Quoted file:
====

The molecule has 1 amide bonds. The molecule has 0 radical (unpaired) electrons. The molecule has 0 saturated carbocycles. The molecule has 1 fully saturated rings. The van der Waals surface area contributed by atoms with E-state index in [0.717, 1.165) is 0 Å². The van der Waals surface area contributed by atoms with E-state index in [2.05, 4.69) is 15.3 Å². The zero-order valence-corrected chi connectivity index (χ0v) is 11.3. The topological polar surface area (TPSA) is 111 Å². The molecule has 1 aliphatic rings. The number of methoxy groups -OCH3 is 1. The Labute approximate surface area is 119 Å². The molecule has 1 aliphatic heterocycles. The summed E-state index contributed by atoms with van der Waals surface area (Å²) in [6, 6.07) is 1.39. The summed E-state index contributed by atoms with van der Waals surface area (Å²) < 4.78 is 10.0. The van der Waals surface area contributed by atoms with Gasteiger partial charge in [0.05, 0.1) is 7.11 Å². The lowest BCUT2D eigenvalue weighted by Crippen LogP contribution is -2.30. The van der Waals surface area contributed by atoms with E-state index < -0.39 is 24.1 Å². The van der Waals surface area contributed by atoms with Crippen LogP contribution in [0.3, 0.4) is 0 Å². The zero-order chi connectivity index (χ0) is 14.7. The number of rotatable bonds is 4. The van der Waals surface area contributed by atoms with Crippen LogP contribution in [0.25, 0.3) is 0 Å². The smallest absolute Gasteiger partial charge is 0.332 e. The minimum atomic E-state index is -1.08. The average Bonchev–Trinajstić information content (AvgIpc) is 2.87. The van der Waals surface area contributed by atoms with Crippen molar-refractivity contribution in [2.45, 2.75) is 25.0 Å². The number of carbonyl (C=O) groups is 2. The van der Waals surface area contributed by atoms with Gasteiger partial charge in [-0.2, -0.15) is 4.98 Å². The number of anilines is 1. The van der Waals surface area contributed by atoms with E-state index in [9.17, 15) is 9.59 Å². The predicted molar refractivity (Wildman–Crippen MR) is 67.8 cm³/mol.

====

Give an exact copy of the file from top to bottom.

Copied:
The molecule has 1 amide bonds. The molecule has 0 radical (unpaired) electrons. The molecule has 0 saturated carbocycles. The molecule has 1 fully saturated rings. The van der Waals surface area contributed by atoms with E-state index in [0.717, 1.165) is 0 Å². The van der Waals surface area contributed by atoms with E-state index in [2.05, 4.69) is 15.3 Å². The zero-order valence-corrected chi connectivity index (χ0v) is 11.3. The topological polar surface area (TPSA) is 111 Å². The molecule has 1 aliphatic rings. The number of methoxy groups -OCH3 is 1. The Labute approximate surface area is 119 Å². The molecule has 1 aliphatic heterocycles. The summed E-state index contributed by atoms with van der Waals surface area (Å²) in [6, 6.07) is 1.39. The summed E-state index contributed by atoms with van der Waals surface area (Å²) < 4.78 is 10.0. The van der Waals surface area contributed by atoms with Gasteiger partial charge in [0.05, 0.1) is 7.11 Å². The lowest BCUT2D eigenvalue weighted by Crippen LogP contribution is -2.30. The van der Waals surface area contributed by atoms with E-state index < -0.39 is 24.1 Å². The van der Waals surface area contributed by atoms with Crippen LogP contribution in [0.3, 0.4) is 0 Å². The zero-order chi connectivity index (χ0) is 14.7. The number of rotatable bonds is 4. The van der Waals surface area contributed by atoms with Crippen LogP contribution in [0.25, 0.3) is 0 Å². The smallest absolute Gasteiger partial charge is 0.332 e. The minimum atomic E-state index is -1.08. The average Bonchev–Trinajstić information content (AvgIpc) is 2.87. The van der Waals surface area contributed by atoms with Crippen molar-refractivity contribution in [2.45, 2.75) is 25.0 Å². The number of carbonyl (C=O) groups is 2. The van der Waals surface area contributed by atoms with Gasteiger partial charge in [-0.2, -0.15) is 4.98 Å². The number of anilines is 1. The van der Waals surface area contributed by atoms with E-state index in [9.17, 15) is 9.59 Å². The predicted molar refractivity (Wildman–Crippen MR) is 67.8 cm³/mol.